The costs savings that would attend removing these requirements is a significant chunk of capital expenditures for all modern businesses. On the employee or worker side of the equation, these agents would be performing work reciprocally on their free time or when they receive an action from the business. If different businesses in different fields were able to dispatch work this way...agents could opt to perform work across their intrinsic value map instead of restricted to one particular area of expertise. This would allow the agents to maximize their value by allowing them to derive profit from more of their talents. Thus both the employer (business) and the employee (action performing agents) are most efficient when the former is able to select from a global pool of agents to perform needed work actions and the latter are able to select work actions that are encompassed by their entire value map.

Implicit selection of efficient workers

Probably the most interesting aspect of being able to decouple the "actions" that businesses want done from the "agents" that perform them is the ability to map the interactions between action dispatch and action execution and to record aspects of the interaction, who performed it and how fast they performed it.

 This "action delta" as I call it, allows each "action" requested on business objects to be tied to agents that have performed the action efficiently in the past. Enough samples of this performance can then be used to route new actions to agents who have shown efficiency in the past thus allowing the normal dispatch and completion of actions across the pool of agents to teach the business which agents are most efficient.

This is a very important learning process that then allows the business to focus on the efficient agents and prune action requests to inefficient agents. Thus those individuals in the agent space who have acquired great skill across their value map can derive payment for that skill as they perform actions efficiently. This would make possible a true meritocratic management process that is free of cronyism or nepotism in selecting which agents are granted more responsibility. Indirectly, being good at what one is performing for the business grants that person more responsibility (in the form of more action requests). I called this action focused system of task execution Action Oriented Workflow (AOW).

The Action Oriented Workflow paradigm is fully implemented as described above in the AgilEntity framework, it enables businesses to find workers to perform actions from a potential global pool, to identify the best workers over time as they perform actions without requiring a set of hierarchical human management layers (which eliminates another major expense in many large businesses) and finally to reward those workers with action requests and compensation for being good at what they do. On the agent side, it allows the agents to opt into work by performing actions submitted to them, it also allows them to opt out of work by delegating action requests forward to other agents. Thus allowing agents to work on their own schedule free of the hegemony of time, without degrading their efficiency deltas for the actions that they receive. It also allows them to work from any where, using any device to connect to the business and perform the action.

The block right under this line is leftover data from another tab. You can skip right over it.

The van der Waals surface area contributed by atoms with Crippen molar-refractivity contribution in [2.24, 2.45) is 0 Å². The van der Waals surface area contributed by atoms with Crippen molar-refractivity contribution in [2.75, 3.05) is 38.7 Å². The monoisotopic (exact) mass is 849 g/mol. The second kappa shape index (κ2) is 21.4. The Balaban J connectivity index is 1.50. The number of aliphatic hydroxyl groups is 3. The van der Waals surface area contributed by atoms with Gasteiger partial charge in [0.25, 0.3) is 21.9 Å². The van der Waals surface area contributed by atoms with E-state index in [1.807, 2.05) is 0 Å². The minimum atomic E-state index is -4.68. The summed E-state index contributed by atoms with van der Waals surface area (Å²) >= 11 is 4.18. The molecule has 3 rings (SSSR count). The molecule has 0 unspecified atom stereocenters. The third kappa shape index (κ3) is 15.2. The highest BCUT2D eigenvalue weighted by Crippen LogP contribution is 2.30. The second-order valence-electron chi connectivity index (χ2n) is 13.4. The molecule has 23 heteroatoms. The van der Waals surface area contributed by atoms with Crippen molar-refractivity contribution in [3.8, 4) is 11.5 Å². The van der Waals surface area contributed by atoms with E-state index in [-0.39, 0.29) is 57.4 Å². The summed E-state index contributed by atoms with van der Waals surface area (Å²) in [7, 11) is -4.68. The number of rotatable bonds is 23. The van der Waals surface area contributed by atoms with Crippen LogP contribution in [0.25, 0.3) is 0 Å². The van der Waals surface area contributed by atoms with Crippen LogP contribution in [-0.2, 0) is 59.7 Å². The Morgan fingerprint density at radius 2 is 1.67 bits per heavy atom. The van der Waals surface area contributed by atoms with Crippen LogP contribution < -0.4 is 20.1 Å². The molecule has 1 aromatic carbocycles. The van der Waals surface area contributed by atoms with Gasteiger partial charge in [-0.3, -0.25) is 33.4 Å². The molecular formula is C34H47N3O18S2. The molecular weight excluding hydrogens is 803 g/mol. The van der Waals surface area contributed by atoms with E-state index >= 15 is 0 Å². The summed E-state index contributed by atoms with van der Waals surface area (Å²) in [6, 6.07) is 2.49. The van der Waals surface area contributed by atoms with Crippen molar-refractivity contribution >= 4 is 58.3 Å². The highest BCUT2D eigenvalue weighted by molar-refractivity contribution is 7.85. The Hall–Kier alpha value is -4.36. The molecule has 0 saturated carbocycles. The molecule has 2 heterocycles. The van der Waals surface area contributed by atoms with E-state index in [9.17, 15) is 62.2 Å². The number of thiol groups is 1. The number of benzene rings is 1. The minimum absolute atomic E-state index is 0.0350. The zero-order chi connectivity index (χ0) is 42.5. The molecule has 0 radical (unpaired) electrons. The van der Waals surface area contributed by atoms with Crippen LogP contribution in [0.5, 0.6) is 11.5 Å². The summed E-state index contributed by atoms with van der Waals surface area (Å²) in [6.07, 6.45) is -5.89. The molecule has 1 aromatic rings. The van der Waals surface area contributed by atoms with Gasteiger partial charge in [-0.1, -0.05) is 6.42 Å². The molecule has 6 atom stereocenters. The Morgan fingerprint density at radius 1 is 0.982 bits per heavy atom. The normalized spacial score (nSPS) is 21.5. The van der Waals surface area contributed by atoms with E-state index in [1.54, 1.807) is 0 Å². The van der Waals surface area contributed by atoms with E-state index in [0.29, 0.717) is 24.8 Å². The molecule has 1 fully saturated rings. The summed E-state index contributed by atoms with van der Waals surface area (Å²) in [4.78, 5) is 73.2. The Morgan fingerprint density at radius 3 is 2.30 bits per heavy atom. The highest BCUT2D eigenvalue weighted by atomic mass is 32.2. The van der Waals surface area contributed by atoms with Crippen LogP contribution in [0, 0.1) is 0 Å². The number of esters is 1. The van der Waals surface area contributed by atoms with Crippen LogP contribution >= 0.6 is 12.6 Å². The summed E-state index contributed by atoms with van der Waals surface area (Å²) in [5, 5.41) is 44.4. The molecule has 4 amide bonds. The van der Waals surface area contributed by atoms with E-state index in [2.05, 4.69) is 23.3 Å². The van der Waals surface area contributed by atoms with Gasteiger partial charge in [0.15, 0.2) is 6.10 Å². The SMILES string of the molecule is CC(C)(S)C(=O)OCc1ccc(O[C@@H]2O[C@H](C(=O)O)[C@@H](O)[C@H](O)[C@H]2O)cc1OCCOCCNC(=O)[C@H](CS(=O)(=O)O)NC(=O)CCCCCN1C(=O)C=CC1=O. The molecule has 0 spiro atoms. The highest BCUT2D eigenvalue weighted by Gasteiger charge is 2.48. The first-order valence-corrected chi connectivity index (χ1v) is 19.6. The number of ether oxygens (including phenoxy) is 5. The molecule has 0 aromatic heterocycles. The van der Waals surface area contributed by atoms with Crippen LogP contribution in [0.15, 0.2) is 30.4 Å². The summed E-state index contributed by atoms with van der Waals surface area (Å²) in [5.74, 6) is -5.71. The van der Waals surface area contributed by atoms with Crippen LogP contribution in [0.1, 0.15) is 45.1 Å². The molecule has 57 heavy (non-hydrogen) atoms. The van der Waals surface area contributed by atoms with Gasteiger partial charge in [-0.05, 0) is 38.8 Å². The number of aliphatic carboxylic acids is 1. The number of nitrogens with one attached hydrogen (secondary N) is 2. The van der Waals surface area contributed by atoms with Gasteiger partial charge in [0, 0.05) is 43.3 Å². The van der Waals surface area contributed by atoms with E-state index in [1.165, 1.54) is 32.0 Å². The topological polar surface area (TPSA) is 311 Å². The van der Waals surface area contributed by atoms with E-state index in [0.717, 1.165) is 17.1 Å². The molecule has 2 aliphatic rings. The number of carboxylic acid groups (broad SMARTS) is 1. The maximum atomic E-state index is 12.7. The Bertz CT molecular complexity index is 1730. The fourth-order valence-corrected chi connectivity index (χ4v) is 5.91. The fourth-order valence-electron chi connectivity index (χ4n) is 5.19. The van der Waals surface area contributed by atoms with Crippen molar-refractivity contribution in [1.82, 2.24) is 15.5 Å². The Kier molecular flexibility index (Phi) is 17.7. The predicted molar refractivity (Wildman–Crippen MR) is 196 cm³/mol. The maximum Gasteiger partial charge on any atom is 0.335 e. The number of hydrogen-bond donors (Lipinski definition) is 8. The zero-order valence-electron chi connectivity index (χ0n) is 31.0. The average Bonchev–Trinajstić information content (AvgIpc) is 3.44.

I truly believe that systems of the type that I've invented are the future of the work force, in a post I wrote originally in 2006 and posted here in 2008 I described the future where a telepresent workforce reshapes how business will be done. The age of what I call hyper efficient businesses is upon us with tools like AgilEntity using the action oriented workflow paradigm. They allow employers to emancipate their workforce and it allows employees to be free of work and maximize the use of their intrinsic value space. Popular writer and technology thinker Douglas Rushkoff recently started talking about the need for us to redefine how we think about "jobs" and I agree with him 100%, I designed AgilEntity to do just that so I am glad that others are finally starting to think in a new way.




14 September, 2011

Google's plan for Google+ is not to steal you from Facebook....now...

This is a response I posted to a thread on Facebook regarding Google+, I'd been reading from some who think that Google is trying to swipe users from Facebook and that is not only a failing strategy it is not the strategy that their actions indicate. Read:

Google is not interested in pulling you and your massive network over to their service primarily. They want to allow people who are using their distinct services to create a social networking home on G+.

The point is often made that many people who go to Google+ from Facebook come back. I've read many formerly very active users here with big networks go and stay there. They have much more to lose by switching but went anyway...yet still they aren't the fish Google are trying to catch. Those fish are mostly not even American's for the most part they are people in foreign countries using mobile devices for accessing google services...where FB penetration is still low (the numbers of people fitting bill hover in the billions) so there is a lot more potential market there than here.